Combatting Unlawful Evictions in Ohio

Kyle Kirts has worked as an attorney in and around Dayton, Ohio, for the last five years. Over the course of his career, Kyle T. Kirts has served clients in a variety of court cases, including tenants who have been unlawfully evicted.

In Ohio, an eviction is only lawful after being determined so by a municipal court judge. There are four primary defenses against an eviction lawsuit. Firstly, a landlord who attempts to facilitate eviction by dishonest means (shutting off utilities, for example) will be subject to legal action. Secondly, landlords who fail to comply with the legal strictures of the eviction process may also face legal action; for example, if they immediately file a lawsuit without serving the necessary three-day notice prior to eviction, they may fail in their pursuit.

Thirdly, there are a number of health codes and building standards to which a landlord must adhere. In the state of Ohio, if a landlord fails to meet these standards, a tenant may legally withhold rent until living conditions are improved. Finally, an eviction that is shown to be rooted in prejudice or some other form of personal malice is illegal and will not be upheld in a court of law.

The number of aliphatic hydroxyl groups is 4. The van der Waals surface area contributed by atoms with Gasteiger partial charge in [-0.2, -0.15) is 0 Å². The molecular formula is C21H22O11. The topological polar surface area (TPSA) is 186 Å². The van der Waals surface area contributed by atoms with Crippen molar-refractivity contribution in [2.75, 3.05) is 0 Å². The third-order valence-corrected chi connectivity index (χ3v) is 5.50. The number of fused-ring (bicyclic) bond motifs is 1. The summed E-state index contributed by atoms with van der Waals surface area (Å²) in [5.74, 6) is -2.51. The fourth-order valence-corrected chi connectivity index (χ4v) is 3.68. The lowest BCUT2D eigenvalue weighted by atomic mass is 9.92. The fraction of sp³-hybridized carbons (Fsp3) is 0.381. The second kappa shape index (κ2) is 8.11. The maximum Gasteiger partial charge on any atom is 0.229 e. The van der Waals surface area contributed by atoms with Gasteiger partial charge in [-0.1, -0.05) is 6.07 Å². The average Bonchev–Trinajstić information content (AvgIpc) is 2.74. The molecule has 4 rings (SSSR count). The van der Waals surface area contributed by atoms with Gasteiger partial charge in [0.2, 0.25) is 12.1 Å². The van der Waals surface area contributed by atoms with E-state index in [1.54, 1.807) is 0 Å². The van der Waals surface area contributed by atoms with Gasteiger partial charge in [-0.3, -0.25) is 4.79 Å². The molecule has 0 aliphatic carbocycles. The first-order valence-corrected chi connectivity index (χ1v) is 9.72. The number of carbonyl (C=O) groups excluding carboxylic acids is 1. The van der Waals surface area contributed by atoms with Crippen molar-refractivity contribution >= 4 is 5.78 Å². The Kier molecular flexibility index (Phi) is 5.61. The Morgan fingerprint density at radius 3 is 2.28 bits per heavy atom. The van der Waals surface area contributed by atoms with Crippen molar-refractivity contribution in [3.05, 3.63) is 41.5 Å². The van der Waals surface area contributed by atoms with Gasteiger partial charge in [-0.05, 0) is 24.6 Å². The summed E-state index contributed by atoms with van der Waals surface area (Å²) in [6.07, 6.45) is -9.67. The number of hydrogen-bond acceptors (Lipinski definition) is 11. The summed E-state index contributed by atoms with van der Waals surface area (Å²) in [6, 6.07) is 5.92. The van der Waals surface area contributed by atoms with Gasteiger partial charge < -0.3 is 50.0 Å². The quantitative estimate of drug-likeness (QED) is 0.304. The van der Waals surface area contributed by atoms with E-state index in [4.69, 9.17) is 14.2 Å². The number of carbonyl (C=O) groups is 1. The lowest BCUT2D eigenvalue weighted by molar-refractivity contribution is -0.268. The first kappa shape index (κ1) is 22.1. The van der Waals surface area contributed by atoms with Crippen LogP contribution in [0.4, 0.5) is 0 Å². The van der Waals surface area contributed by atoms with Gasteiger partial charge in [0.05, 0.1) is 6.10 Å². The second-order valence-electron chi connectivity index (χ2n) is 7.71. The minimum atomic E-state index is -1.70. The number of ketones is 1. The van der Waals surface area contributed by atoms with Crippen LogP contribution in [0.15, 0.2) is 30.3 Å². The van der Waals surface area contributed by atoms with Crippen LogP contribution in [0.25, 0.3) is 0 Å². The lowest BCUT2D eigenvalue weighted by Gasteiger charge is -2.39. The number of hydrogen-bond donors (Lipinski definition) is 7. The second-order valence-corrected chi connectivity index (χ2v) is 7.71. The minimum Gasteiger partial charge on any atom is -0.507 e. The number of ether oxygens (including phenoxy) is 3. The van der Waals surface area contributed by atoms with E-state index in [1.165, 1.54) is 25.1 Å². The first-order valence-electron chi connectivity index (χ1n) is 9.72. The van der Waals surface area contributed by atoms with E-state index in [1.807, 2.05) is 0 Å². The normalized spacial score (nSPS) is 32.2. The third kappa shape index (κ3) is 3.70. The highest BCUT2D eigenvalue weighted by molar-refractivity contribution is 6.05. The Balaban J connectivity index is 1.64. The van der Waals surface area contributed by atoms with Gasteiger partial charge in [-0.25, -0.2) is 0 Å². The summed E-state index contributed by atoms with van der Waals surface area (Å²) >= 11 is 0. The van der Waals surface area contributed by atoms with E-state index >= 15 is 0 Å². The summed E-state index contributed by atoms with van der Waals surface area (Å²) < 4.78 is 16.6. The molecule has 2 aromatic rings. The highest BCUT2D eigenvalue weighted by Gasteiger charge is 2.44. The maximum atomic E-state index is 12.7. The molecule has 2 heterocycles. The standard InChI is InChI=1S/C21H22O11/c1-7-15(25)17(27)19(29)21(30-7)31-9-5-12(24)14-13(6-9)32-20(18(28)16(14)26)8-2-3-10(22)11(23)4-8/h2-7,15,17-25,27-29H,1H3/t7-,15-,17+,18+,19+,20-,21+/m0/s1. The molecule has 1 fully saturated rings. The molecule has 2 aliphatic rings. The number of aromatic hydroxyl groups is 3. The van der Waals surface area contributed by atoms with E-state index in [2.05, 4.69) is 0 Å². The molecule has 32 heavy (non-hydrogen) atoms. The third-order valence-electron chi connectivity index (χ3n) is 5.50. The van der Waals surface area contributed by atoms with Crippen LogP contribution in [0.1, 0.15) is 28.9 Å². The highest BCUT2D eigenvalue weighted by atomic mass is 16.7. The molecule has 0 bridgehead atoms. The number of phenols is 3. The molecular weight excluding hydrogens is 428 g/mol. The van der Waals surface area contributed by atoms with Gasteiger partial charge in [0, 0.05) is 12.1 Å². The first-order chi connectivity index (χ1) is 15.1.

Advertisements

Arguing a Traffic Ticket in Ohio

An attorney with more than 15 years of professional experience, Kyle Kirts maintains a busy private practice in Dayton, Ohio. Kyle T. Kirts regularly represents clients cited for traffic violations.

In the state of Ohio, a driver accused of a traffic violation may plead guilty, not guilty, or no contest. Regardless of the plea chosen, Ohio statutes stipulate that it must be entered prior to the date shown on the ticket. A guilty verdict results in immediate sentencing by the judge and points on the driver’s record. For some drivers, this may result in an insurance rate increase. Some drivers may choose to plead no contest instead of guilty, which means that they do not dispute the charges brought against them. The likeliest outcome of this option is a guilty verdict, although it does allow for the driver to explain the situation and potentially reduce charges.

A not guilty verdict means that the case will go to trial. If this happens, most experts suggest that the driver hire an experienced traffic lawyer to argue his or her case. An attorney can advise the defendant on potential plea bargains, evidence admission, and other details that can strengthen the defendant’s case.